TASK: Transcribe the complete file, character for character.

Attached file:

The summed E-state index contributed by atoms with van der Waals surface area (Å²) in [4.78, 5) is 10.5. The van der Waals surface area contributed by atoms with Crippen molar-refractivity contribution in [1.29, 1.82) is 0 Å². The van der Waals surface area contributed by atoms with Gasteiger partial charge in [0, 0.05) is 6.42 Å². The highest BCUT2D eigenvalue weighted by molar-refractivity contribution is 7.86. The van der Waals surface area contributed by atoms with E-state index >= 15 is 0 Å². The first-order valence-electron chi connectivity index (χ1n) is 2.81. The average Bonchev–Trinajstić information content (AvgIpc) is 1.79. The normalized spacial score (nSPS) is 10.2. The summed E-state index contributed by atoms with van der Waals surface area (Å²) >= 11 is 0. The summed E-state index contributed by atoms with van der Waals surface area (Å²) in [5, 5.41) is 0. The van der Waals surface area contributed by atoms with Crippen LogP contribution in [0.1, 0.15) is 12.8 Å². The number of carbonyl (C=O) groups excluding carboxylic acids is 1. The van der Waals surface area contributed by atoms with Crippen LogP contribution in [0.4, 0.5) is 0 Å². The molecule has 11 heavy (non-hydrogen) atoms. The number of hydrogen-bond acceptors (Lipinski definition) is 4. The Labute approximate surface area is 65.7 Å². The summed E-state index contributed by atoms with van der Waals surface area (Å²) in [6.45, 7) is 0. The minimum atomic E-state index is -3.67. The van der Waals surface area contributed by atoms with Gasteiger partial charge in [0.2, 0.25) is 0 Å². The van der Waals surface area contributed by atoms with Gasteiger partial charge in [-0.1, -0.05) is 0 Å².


The summed E-state index contributed by atoms with van der Waals surface area (Å²) in [4.78, 5) is 10.5. The van der Waals surface area contributed by atoms with Crippen molar-refractivity contribution in [1.29, 1.82) is 0 Å². The van der Waals surface area contributed by atoms with Gasteiger partial charge in [0, 0.05) is 6.42 Å². The highest BCUT2D eigenvalue weighted by molar-refractivity contribution is 7.86. The van der Waals surface area contributed by atoms with E-state index >= 15 is 0 Å². The first-order valence-electron chi connectivity index (χ1n) is 2.81. The average Bonchev–Trinajstić information content (AvgIpc) is 1.79. The normalized spacial score (nSPS) is 10.2. The summed E-state index contributed by atoms with van der Waals surface area (Å²) >= 11 is 0. The summed E-state index contributed by atoms with van der Waals surface area (Å²) in [5, 5.41) is 0. The van der Waals surface area contributed by atoms with Crippen LogP contribution in [0.1, 0.15) is 12.8 Å². The number of carbonyl (C=O) groups excluding carboxylic acids is 1. The van der Waals surface area contributed by atoms with Crippen LogP contribution in [0.4, 0.5) is 0 Å². The molecule has 11 heavy (non-hydrogen) atoms. The number of hydrogen-bond acceptors (Lipinski definition) is 4. The Labute approximate surface area is 65.7 Å². The summed E-state index contributed by atoms with van der Waals surface area (Å²) in [6.45, 7) is 0. The minimum atomic E-state index is -3.67. The van der Waals surface area contributed by atoms with Gasteiger partial charge in [0.2, 0.25) is 0 Å². The van der Waals surface area contributed by atoms with Gasteiger partial charge in [-0.1, -0.05) is 0 Å².